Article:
Canterbury jockey Samantha Wynne can't wait to make her return to riding at Ashburton on Wednesday.
COVID-19 restrictions have meant Wynne has been ineligible to ride to this point but relaxed Government vaccine mandates have led to the Irish rider taking her first booking since New Zealand Cup week at Riccarton last November.
She was initially sidelined through suspension resulting from whip-rule breaches and one of the immediate priorities is toeing the line with officialdom.
"I just want to come back and ride as many winners as I can and keep out of trouble," Wynne said.
"I just want to enjoy it. I'm grateful to be back and I want to make the most of it and be happy in my work."
Wynne has taken just one ride at Ashburton, on the John and Karen Parsons-trained Hey Mickey in the Premier Equine Vets 2200.
"Something to blow the cobwebs off. I wasn't going to but John and Karen asked me to ride him so I said 'of course'. It will help me get my eye in for Saturday when I'll take three or four," Wynne said.
"I haven't ridden since Cup week, when I was suspended for six weeks for whip offences. I just wanted to start back slowly. I had a few problems with the whip rule when I came back from my last holiday.
"I took a full book my first day back after having four months off and it wasn't good for me. I made a lot of mistakes so I'm going to start off slowly this time and hopefully play by the rules."
Wynne gave two-win Zed six-year-old gelding Hey Mickey an upset chance.
"It's not an overly strong field. He had a freshen up after his last race so he might be a little vulnerable over the 2200m but there's no doubt he'll give me a nice ride and be hitting the line all going well," she said.
Wynne said she had been riding plenty of on-farm trackwork to hone her fitness ahead of her return.
"I've been riding 12 horses a morning but it's not as strenuous as riding at the track because the horses at home seem to be a bit more relaxed," she said.
"I've lost a bit of muscle but my weight is good and I'm fit and ready to go. I'll definitely improve with the run but the best thing to help my fitness now is race-riding itself."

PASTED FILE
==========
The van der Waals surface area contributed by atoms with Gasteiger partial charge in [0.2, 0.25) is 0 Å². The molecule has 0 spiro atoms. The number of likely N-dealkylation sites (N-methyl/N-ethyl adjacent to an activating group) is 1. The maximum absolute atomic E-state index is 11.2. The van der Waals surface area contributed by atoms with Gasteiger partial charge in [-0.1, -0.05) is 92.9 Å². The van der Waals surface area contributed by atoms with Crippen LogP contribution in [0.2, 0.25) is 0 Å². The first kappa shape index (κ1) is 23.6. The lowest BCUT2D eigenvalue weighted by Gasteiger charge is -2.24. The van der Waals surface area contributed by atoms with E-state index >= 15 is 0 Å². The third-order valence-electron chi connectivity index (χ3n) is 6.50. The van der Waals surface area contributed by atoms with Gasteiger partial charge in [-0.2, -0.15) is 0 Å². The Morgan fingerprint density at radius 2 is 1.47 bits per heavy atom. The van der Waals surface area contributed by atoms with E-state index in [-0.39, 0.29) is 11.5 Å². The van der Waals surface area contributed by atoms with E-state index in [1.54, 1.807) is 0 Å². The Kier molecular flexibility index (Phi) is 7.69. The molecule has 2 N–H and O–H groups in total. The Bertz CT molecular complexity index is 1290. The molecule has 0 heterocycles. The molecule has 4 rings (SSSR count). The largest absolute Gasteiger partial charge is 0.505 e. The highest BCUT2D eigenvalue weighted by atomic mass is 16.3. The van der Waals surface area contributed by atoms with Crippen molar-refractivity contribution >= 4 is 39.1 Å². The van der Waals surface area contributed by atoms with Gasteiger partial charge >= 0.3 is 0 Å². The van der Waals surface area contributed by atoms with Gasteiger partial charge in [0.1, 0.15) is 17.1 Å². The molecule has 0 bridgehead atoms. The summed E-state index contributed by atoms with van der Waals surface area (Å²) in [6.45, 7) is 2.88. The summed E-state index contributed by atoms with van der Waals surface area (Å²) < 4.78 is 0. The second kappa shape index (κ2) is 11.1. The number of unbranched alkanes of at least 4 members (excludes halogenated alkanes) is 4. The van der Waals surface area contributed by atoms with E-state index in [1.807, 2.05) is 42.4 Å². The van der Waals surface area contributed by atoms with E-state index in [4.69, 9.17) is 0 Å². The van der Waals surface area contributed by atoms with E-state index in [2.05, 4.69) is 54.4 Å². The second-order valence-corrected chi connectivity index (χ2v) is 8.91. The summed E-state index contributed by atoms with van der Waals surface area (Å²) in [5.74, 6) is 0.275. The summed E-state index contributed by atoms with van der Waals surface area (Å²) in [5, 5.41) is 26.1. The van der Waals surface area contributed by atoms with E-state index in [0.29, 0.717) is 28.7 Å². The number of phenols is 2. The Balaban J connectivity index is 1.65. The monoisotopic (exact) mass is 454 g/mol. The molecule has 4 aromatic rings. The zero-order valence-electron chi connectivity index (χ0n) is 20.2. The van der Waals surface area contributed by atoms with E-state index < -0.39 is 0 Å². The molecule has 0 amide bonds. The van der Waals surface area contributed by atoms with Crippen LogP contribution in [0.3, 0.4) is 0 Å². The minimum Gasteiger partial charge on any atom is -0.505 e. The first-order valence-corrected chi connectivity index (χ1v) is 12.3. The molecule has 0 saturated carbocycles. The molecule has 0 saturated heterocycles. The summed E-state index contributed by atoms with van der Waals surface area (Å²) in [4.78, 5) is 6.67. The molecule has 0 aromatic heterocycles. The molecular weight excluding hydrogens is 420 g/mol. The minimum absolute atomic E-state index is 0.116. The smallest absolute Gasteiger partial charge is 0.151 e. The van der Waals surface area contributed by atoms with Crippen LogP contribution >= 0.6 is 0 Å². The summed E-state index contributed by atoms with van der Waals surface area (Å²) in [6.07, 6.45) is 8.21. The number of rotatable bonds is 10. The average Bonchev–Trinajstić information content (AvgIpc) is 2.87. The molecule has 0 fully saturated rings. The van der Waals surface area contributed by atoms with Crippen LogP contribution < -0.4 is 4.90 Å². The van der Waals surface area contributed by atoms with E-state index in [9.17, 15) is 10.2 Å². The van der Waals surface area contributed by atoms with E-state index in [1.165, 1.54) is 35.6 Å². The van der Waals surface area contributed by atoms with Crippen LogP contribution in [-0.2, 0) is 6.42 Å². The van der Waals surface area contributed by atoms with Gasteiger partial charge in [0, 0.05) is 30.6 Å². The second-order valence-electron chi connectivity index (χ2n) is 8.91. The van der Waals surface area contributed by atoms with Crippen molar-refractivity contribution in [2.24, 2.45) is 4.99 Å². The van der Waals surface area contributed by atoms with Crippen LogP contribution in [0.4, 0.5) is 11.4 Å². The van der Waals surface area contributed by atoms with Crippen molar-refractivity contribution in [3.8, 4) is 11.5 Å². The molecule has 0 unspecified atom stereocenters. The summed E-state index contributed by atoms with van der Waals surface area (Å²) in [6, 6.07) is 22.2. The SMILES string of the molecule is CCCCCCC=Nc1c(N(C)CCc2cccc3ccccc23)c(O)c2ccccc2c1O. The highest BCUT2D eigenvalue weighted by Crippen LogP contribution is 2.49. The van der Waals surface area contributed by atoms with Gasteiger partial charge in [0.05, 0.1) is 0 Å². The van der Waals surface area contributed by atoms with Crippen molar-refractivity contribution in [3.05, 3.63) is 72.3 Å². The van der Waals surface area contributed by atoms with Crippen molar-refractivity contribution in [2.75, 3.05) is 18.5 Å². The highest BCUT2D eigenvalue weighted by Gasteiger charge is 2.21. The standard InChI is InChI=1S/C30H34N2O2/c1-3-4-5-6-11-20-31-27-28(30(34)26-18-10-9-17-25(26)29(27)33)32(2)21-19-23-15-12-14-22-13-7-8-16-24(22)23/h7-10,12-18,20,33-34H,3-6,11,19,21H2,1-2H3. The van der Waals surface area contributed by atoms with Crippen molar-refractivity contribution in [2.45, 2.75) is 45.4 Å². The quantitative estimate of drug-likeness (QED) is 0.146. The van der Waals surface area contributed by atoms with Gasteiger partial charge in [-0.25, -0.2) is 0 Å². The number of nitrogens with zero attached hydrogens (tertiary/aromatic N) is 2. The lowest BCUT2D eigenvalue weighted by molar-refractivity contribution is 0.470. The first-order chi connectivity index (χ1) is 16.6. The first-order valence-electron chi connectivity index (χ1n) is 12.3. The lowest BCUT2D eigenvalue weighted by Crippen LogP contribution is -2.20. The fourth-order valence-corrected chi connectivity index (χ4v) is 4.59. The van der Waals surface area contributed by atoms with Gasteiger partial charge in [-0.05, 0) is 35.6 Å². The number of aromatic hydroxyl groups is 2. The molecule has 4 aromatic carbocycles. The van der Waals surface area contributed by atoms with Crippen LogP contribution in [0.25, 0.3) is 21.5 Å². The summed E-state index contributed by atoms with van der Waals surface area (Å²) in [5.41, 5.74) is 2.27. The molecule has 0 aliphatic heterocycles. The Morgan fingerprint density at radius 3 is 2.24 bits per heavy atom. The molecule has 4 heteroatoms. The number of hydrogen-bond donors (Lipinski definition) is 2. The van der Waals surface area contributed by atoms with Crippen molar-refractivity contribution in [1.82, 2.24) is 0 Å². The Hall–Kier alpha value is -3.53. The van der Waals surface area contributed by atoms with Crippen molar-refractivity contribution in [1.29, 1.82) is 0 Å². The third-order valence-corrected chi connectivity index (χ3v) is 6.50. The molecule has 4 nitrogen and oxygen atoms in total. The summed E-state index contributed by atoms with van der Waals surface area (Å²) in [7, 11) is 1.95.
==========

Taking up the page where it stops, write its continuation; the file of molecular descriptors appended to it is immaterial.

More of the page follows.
Wynne conceded the break from riding hadn't been easy but the time away had given her ample time to reflect on what was important and she was returning a more enlightened person.
"I haven't been vaccinated for a couple of personal reasons. It was definitely a challenging time. I learned a fair bit more about myself and I'm definitely better for the break," Wynne said.
"I've been keeping pretty busy, riding work for John and Karen Parsons on the farm and for Michael and Matthew Pitman on their farm and I've got a new role as a sales rep for Equine Products NZ, which is Anna Furlong's business.
"I was allowed back at the track last week which was great. I've been helping Shane Laming with a couple in training too and that's given me a bit of joy too. It's been a pretty hard time. It wasn't an easy decision but I'm glad to be back."
Among Wynne's rides at Riccarton on Saturday are the Michael and Matthew Pitman-trained Whale Song in the Listed Christchurch Casino Easter Cup (1600m) and the Peter Didham-trained Mazzini in the Listed NZB Insurance Stakes (1600m).
"Mazzini won nicely last time and she'll be a nice ride at the mile, though her main aim is the 2000m race (Listed New Zealand Bloodstock Warstep Stakes at Riccarton on April 23). But if she could pick up the mile as well, we'd be laughing.
"Michael Pitman asked me what I'd like to ride for him on Saturday and I said 'two winners please'. I'm happy to be on Whale Song."